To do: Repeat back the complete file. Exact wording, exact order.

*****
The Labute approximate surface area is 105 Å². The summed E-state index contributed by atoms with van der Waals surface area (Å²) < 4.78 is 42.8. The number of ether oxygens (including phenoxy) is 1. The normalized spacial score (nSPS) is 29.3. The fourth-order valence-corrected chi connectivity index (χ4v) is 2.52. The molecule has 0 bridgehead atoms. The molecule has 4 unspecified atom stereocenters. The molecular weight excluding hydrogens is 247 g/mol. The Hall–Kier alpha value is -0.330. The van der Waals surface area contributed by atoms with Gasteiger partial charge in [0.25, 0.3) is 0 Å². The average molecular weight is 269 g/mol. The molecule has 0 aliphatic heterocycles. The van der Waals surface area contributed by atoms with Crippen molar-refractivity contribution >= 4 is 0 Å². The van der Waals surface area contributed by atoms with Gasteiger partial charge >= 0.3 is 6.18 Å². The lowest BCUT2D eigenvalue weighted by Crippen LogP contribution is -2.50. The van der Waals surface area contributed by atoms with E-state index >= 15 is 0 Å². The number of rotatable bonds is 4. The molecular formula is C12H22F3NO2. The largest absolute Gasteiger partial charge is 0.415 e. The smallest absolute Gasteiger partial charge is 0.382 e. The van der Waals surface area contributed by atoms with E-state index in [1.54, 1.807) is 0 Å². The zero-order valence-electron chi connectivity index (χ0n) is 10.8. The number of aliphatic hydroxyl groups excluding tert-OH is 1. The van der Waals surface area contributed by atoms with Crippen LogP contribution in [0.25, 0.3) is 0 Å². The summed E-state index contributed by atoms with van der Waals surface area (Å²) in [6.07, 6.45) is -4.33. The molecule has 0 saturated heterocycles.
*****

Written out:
The Labute approximate surface area is 105 Å². The summed E-state index contributed by atoms with van der Waals surface area (Å²) < 4.78 is 42.8. The number of ether oxygens (including phenoxy) is 1. The normalized spacial score (nSPS) is 29.3. The fourth-order valence-corrected chi connectivity index (χ4v) is 2.52. The molecule has 0 bridgehead atoms. The molecule has 4 unspecified atom stereocenters. The molecular weight excluding hydrogens is 247 g/mol. The Hall–Kier alpha value is -0.330. The van der Waals surface area contributed by atoms with Gasteiger partial charge in [0.25, 0.3) is 0 Å². The average molecular weight is 269 g/mol. The molecule has 0 aliphatic heterocycles. The van der Waals surface area contributed by atoms with Crippen molar-refractivity contribution >= 4 is 0 Å². The van der Waals surface area contributed by atoms with Gasteiger partial charge >= 0.3 is 6.18 Å². The lowest BCUT2D eigenvalue weighted by Crippen LogP contribution is -2.50. The van der Waals surface area contributed by atoms with E-state index >= 15 is 0 Å². The number of rotatable bonds is 4. The molecular formula is C12H22F3NO2. The largest absolute Gasteiger partial charge is 0.415 e. The smallest absolute Gasteiger partial charge is 0.382 e. The van der Waals surface area contributed by atoms with E-state index in [1.54, 1.807) is 0 Å². The zero-order valence-electron chi connectivity index (χ0n) is 10.8. The number of aliphatic hydroxyl groups excluding tert-OH is 1. The van der Waals surface area contributed by atoms with Crippen LogP contribution in [0.25, 0.3) is 0 Å². The summed E-state index contributed by atoms with van der Waals surface area (Å²) in [6.07, 6.45) is -4.33. The molecule has 0 saturated heterocycles.